10 July 1998

Note of caution over euro loans

By Robert Harris

EURO loans should be treated with caution, because adverse exchange rate swings could more than outweigh savings from reduced interest payments.

The warning comes from Gary Markham of accountants Grant Thornton, following a plethora of euro account launches by banks.

Even farmers who receive subsidy payments in euros, which may be possible next year, may face trouble, despite the apparent removal of exchange rate risk, he advises.

At first sight, such loans appear attractive because euro interest rates may be set at half the sterling rate. That would leave a farmer with a current average interest bill of £15/acre paying the equivalent of just £7.50/acre in euros. However, subsidy payments equate to £100/acre upwards.

"Although farmers may be able to pay for certain inputs in euros, that will still leave a lot in their system. At some point, the farmer will have to convert those euros into sterling to pay for labour and other costs, leaving him open to exchange rate risk, which could easily exceed the £7.50/acre he saves."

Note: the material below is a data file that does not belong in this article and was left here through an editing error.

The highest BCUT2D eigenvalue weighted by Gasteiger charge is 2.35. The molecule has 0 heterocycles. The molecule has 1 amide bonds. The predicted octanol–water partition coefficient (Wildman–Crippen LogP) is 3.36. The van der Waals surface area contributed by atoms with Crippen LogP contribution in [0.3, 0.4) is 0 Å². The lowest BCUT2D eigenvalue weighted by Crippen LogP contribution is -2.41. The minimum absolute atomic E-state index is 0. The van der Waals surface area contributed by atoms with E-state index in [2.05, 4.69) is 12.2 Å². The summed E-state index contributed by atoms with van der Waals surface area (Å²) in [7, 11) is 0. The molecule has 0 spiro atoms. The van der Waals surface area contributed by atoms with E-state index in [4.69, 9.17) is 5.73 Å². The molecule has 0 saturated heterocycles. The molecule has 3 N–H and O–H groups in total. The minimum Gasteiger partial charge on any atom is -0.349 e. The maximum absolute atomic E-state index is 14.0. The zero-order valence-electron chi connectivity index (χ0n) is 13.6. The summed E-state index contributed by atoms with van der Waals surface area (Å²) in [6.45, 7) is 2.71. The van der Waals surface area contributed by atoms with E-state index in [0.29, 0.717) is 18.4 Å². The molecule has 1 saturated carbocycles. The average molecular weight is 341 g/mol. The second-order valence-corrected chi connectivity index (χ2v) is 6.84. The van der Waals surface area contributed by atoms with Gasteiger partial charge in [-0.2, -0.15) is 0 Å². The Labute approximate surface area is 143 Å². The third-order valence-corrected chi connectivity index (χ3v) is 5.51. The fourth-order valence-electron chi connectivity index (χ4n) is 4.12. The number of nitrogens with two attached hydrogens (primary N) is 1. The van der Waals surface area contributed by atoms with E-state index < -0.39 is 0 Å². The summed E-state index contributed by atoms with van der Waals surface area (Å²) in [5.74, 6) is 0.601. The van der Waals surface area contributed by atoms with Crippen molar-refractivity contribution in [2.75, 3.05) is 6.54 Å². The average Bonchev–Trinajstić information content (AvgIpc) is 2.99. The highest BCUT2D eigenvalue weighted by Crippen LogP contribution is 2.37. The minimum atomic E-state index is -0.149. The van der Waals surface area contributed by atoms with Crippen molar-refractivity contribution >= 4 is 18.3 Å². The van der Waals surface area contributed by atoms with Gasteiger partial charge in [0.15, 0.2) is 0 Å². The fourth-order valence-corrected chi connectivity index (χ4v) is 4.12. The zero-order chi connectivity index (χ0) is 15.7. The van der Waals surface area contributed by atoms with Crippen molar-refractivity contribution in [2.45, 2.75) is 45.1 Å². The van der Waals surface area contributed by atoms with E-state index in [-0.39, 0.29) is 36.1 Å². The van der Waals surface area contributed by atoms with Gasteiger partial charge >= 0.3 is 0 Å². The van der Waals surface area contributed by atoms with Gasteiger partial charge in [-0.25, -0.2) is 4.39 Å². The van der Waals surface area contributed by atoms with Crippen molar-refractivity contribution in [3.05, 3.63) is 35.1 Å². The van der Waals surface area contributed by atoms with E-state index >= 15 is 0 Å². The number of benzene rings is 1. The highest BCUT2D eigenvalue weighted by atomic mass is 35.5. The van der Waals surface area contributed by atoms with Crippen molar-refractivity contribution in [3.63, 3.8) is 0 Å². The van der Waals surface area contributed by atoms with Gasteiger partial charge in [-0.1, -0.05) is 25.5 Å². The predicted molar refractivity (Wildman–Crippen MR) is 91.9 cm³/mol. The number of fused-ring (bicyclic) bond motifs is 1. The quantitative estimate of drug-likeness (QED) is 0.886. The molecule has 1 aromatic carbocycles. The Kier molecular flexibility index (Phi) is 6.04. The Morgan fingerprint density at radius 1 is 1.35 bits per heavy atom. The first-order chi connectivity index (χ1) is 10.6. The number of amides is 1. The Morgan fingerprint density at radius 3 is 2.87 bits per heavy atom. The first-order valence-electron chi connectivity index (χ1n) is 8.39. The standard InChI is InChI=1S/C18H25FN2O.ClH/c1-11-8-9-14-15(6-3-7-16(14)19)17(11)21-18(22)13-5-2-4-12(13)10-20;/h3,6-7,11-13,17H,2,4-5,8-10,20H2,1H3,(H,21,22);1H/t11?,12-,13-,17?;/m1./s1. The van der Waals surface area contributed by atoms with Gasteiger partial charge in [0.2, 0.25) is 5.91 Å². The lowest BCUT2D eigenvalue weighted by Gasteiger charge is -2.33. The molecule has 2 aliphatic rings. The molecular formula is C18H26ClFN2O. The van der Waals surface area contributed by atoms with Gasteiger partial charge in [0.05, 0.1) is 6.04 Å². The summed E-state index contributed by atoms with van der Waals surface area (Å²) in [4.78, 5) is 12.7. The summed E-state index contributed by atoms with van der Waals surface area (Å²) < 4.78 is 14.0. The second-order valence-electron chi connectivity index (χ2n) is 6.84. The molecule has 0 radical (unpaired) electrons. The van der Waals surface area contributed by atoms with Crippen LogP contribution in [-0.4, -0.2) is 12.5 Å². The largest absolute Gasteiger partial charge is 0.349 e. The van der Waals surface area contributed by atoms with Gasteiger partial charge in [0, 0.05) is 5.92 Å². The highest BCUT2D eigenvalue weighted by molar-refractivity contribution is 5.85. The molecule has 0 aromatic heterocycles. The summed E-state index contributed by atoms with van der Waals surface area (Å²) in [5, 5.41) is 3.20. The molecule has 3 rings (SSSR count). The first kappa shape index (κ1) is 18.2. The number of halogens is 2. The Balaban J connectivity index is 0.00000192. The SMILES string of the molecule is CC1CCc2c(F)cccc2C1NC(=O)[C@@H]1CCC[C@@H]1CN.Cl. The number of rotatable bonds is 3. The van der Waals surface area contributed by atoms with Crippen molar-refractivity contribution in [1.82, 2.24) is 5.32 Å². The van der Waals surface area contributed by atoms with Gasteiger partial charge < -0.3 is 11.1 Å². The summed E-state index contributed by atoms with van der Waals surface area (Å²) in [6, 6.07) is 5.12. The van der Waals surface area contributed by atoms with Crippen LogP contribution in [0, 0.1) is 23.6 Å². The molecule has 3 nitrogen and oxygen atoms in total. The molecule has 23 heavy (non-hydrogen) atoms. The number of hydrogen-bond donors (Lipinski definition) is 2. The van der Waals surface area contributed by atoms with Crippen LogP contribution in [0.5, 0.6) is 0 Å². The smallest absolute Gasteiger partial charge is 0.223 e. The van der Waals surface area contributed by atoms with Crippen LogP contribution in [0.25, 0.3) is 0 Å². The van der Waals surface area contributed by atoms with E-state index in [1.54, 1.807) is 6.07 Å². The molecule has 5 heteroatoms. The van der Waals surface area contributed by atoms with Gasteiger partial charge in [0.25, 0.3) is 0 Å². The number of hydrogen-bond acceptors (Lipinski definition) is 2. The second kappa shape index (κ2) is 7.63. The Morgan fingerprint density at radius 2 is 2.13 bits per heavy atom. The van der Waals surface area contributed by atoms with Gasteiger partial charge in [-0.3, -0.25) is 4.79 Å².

Although subsidy payment in both euros and sterling makes a euro loan more attractive, farmers would still need to budget carefully to match euro income to spend in order to minimise exchange-rate risk, adds Mr Markham.

The AMC accepts such loans may not be right for all. "We would caution against rushing in because the headline says inflation is a % or two lower," says the companys David Parfitt.

He agrees that the number of people to benefit will depend greatly on whether subsidies can be paid in different currencies.

However, farmers who are competent enough to hedge exchange exposure, or who have taken sound financial advice, stand to gain, he maintains.